How one man brought affirmative action to the Supreme Court. Again and again.

Photo for The Washington Post by Shuran Huang
Edward Blum, the affirmative action opponent behind the lawsuits challenging admission procedures at Harvard University and the University of North Carolina at Chapel Hill.

SOUTH THOMASTON, Maine – Edward Blum is early to bed and early to rise: By 4:30 each morning, he says, you will usually find him in his study overlooking Penobscot Bay, scrolling the internet and looking for someone to sue.

It pays off, at least at the Supreme Court. On Monday, the justices will soon hear the seventh and eighth cases Blum has offered up, all relating in some way to his belief that considering an individual’s race and ethnicity violates the Constitution and federal law, even when the purpose is to help minorities who have been historic victims of discrimination.

It’s an extraordinary track record for any person or group, but especially for a stockbroker turned conservative activist and policy wonk, who is neither a lawyer nor the head of a large organization. Backed by conservative donors and sympathetic lawyers, Blum says his work is a different front in the nation’s civil rights battle.

Shelby County v. Holder, the 2013 case that Democrats and liberals decry as blowing a hole in the protections of the Voting Rights Act? That was one of his. On a related front, he also spent years trying to convince the justices to prohibit his alma mater, the University of Texas, from considering an applicant’s race when making admission decisions – falling one vote short in 2016.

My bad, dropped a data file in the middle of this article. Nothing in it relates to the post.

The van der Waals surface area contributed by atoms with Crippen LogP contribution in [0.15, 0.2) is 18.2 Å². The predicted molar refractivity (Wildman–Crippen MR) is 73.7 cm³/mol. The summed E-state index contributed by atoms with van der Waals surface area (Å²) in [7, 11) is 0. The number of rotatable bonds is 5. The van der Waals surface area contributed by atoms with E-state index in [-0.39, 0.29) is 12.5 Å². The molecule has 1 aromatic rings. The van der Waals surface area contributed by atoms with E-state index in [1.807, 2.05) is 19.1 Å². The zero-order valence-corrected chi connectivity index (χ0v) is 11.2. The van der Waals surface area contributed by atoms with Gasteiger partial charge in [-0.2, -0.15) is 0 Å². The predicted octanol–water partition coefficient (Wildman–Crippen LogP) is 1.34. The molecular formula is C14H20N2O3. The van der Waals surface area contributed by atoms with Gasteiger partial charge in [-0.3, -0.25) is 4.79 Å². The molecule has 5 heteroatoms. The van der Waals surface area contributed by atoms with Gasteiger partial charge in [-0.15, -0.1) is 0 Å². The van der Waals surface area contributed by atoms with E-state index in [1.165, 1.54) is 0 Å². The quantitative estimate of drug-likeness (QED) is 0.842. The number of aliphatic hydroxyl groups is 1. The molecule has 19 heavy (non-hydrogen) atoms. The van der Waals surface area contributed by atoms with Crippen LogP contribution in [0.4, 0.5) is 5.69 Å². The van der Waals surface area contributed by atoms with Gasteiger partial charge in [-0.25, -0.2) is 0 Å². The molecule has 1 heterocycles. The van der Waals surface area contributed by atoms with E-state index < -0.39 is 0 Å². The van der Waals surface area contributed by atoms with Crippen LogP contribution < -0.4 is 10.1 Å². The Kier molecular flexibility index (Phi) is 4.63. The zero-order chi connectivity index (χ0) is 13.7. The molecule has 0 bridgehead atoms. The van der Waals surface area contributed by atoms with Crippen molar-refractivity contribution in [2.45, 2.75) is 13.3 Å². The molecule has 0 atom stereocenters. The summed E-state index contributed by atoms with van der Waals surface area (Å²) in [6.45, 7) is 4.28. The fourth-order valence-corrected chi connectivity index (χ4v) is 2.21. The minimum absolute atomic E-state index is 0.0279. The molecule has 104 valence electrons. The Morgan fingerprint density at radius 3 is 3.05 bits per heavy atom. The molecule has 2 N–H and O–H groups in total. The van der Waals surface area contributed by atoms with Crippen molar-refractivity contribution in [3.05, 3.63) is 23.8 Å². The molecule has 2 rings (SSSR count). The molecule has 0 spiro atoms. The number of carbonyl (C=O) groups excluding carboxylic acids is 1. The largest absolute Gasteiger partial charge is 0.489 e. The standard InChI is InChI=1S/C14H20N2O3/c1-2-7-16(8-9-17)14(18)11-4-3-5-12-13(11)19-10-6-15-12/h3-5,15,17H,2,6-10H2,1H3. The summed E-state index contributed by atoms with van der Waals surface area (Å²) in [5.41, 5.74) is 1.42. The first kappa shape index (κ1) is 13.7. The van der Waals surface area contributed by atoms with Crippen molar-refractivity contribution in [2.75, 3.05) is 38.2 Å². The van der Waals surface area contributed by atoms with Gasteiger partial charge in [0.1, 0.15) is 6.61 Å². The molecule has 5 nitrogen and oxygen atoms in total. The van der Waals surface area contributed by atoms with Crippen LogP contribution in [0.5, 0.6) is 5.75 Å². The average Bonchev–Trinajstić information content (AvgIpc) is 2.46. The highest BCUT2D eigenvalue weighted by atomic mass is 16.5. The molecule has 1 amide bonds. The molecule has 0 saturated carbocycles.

But there has been a regime change at the Supreme Court since then. Now Blum (pronounced “Bloom”) is back with essentially the same challenges to admission procedures at the University of North Carolina and Harvard University, respectively.

“He’s teeing up precisely the concerns that the right has articulated about efforts to achieve racial equality in this country – taking race into account,” said David D. Cole, legal director of the American Civil Liberties Union. A finding by the court that the Constitution forbids “any consideration of race – period,” Cole said, would be “earth-shattering in terms of our society today.”

As with the University of Texas case, lower courts said Harvard and UNC have complied with Supreme Court precedents regarding the limited use of race in building diverse student bodies. But few think the justices accepted Blum’s cases simply to affirm those opinions.

If things go his way, Blum said in an interview, “I think this is just the beginning of the restoration of really the founding principles of our civil rights movement.”

“The founding principles were that your race and your ethnicity should not be used to help you or harm you in your life’s endeavors,” he said. “I think the majority of Americans will think of this as a good outcome and then be a steppingstone to other good outcomes, not just in the law but in the way we see each other.”

Staying the course

The Supreme Court in 1978 ruled in Regents of the University of California v. Bakke that some racial considerations in higher education did not offend the Constitution or federal law; Justice Lewis Powell wrote that the nation’s future leaders should be “trained through wide exposure to the ideas and mores of students as diverse as this Nation of many peoples.”

The rationale was endorsed again by the court in 2003 in Grutter v. Bollinger, with Justice Sandra Day O’Connor writing there was a “compelling interest in obtaining the educational benefits that flow from a diverse student body.”

The court did not upend that ruling when it considered Blum’s challenge to the Texas plan in 2016.